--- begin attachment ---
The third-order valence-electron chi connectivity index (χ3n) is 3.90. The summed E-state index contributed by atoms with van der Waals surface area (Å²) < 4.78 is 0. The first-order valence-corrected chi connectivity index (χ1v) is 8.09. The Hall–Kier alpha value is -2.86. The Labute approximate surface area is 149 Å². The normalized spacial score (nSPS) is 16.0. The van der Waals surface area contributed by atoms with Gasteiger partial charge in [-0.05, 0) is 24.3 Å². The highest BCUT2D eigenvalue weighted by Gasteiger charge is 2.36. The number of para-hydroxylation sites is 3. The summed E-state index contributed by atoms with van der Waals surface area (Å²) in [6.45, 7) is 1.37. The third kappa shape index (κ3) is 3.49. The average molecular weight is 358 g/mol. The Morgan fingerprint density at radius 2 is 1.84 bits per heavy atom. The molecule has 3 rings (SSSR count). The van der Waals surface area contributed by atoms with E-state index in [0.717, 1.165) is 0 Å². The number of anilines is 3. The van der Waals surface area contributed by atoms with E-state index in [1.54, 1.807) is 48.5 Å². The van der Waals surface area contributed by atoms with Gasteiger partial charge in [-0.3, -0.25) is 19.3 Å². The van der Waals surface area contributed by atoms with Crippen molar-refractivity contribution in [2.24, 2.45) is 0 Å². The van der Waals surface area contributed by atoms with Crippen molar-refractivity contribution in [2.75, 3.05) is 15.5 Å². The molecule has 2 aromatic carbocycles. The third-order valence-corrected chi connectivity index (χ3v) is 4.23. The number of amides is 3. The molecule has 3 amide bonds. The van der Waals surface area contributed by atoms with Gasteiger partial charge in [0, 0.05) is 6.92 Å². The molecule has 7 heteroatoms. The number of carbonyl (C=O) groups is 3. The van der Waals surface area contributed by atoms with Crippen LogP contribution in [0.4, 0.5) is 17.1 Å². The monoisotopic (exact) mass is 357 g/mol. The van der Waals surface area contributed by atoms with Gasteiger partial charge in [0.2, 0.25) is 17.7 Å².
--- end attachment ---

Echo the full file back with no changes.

The third-order valence-electron chi connectivity index (χ3n) is 3.90. The summed E-state index contributed by atoms with van der Waals surface area (Å²) < 4.78 is 0. The first-order valence-corrected chi connectivity index (χ1v) is 8.09. The Hall–Kier alpha value is -2.86. The Labute approximate surface area is 149 Å². The normalized spacial score (nSPS) is 16.0. The van der Waals surface area contributed by atoms with Gasteiger partial charge in [-0.05, 0) is 24.3 Å². The highest BCUT2D eigenvalue weighted by Gasteiger charge is 2.36. The number of para-hydroxylation sites is 3. The summed E-state index contributed by atoms with van der Waals surface area (Å²) in [6.45, 7) is 1.37. The third kappa shape index (κ3) is 3.49. The average molecular weight is 358 g/mol. The Morgan fingerprint density at radius 2 is 1.84 bits per heavy atom. The molecule has 3 rings (SSSR count). The van der Waals surface area contributed by atoms with E-state index in [0.717, 1.165) is 0 Å². The number of anilines is 3. The van der Waals surface area contributed by atoms with E-state index in [1.54, 1.807) is 48.5 Å². The van der Waals surface area contributed by atoms with Gasteiger partial charge in [-0.3, -0.25) is 19.3 Å². The van der Waals surface area contributed by atoms with Crippen molar-refractivity contribution in [2.24, 2.45) is 0 Å². The van der Waals surface area contributed by atoms with Crippen molar-refractivity contribution in [2.75, 3.05) is 15.5 Å². The molecule has 2 aromatic carbocycles. The third-order valence-corrected chi connectivity index (χ3v) is 4.23. The number of amides is 3. The molecule has 3 amide bonds. The van der Waals surface area contributed by atoms with Gasteiger partial charge in [0, 0.05) is 6.92 Å². The molecule has 7 heteroatoms. The number of carbonyl (C=O) groups is 3. The van der Waals surface area contributed by atoms with Crippen LogP contribution in [0.4, 0.5) is 17.1 Å². The monoisotopic (exact) mass is 357 g/mol. The van der Waals surface area contributed by atoms with Gasteiger partial charge in [0.2, 0.25) is 17.7 Å².